A few months ago I wrote up an article about what I call a Trial Week. It is a week where you break free from habits and take part in a personal experiment. The only real good is to live your life during that week a bit differently and come away from it with a new perspective and experience to make you’re day-to-day life a bit more fulfilling. Quite simply it is an opportunity to realign yourself towards the life you want to live. Trial week, part 2. Not only was my own experience from my trial week experiment great, but so...

First Impressions of Shiny, an R Package

Today I wanted to try something new; so instead of discussing a project, let’s briefly take a look at an R Package I’ve recently discovered. Before we being let me just mention that I realize not everyone uses R or have even used it before, instead my focus here will be on the technology, innovation, and utility of the package. Hopefully there are analogs libraries or packages in other languages, and if not then perhaps you’ll want to write it! Shiny, quite simply, is an R package that allows a user to write R code and generates an interactive webpage....

The benefits of interdisciplinarity: residence time

The so-called residence time of a system is both an immensely useful and highly intuitive conception which provides a relevant timescale for processes. For example, the residence time of nutrients flowing into a pond would be the average ‘lifetime’ of the nutrients before being taking up by the pond creatures. If it is a small number, then the nutrients are taken up very quickly compared to if is a large number. Here is the “traditional” formula for calculating residency time of a conservative tracer:     The more mass that’s in the system the longer the residence time becomes; and...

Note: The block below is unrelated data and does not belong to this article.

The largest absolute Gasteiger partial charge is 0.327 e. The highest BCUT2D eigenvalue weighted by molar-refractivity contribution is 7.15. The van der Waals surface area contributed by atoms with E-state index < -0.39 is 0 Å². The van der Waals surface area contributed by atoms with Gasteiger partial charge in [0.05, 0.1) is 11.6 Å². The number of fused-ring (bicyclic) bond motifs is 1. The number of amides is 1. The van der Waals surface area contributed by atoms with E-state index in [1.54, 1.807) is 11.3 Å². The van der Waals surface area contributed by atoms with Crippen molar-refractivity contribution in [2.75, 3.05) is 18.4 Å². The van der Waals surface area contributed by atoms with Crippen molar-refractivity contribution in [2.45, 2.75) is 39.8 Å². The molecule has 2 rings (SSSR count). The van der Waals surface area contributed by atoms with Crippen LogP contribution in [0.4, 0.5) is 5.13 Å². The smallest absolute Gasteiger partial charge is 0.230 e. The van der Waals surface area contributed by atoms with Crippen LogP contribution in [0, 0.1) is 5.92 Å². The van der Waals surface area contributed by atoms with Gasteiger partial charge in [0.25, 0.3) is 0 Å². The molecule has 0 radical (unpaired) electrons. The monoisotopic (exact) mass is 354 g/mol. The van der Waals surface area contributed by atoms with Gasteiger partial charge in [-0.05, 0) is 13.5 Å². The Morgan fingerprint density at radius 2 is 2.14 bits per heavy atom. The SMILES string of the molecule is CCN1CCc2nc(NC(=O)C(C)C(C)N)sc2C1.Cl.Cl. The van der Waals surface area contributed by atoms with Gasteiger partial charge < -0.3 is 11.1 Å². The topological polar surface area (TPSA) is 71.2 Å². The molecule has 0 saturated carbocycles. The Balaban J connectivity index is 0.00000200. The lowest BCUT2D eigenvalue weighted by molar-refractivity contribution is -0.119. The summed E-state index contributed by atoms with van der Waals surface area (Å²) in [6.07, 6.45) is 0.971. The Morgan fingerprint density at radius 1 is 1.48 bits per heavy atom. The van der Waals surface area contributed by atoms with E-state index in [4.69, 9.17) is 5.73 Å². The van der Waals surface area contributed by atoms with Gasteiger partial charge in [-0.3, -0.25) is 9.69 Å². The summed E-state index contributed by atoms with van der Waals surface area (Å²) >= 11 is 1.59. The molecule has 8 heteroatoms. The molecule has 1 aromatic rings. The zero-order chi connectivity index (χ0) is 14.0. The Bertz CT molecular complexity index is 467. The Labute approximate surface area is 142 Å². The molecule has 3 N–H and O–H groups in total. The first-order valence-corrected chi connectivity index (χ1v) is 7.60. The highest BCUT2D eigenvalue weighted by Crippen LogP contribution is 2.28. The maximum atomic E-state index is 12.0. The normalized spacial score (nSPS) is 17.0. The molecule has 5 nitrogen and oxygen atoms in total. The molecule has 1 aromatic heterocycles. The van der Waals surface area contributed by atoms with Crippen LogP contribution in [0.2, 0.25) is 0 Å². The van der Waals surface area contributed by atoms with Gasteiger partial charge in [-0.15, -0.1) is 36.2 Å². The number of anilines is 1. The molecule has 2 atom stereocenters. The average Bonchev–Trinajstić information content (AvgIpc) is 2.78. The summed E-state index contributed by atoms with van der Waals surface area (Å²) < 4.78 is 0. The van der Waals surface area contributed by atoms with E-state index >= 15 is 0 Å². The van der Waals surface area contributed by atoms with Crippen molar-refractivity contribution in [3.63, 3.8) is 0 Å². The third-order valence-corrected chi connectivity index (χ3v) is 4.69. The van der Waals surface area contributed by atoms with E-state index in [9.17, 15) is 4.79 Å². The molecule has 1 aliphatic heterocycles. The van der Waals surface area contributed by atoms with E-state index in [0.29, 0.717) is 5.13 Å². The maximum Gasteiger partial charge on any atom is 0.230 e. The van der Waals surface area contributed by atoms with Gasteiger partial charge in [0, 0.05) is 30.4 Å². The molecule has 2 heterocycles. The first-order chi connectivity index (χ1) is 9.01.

Julia Language for Scientists

Today I wanted to take a moment and introduce a programming language to my friends and colleagues. While certainly not a common topic, I do so because I believe that it is well worth your time. Rather than trying to get non-programmers into a language, I write this for the already initiated such as those who use Matlab, R or Python (amongst others) since the real benefits of learning one language rather than another comes when the tasks at hand are limited by the language itself. For example, consider if you’re problem or task (such as a model) was required...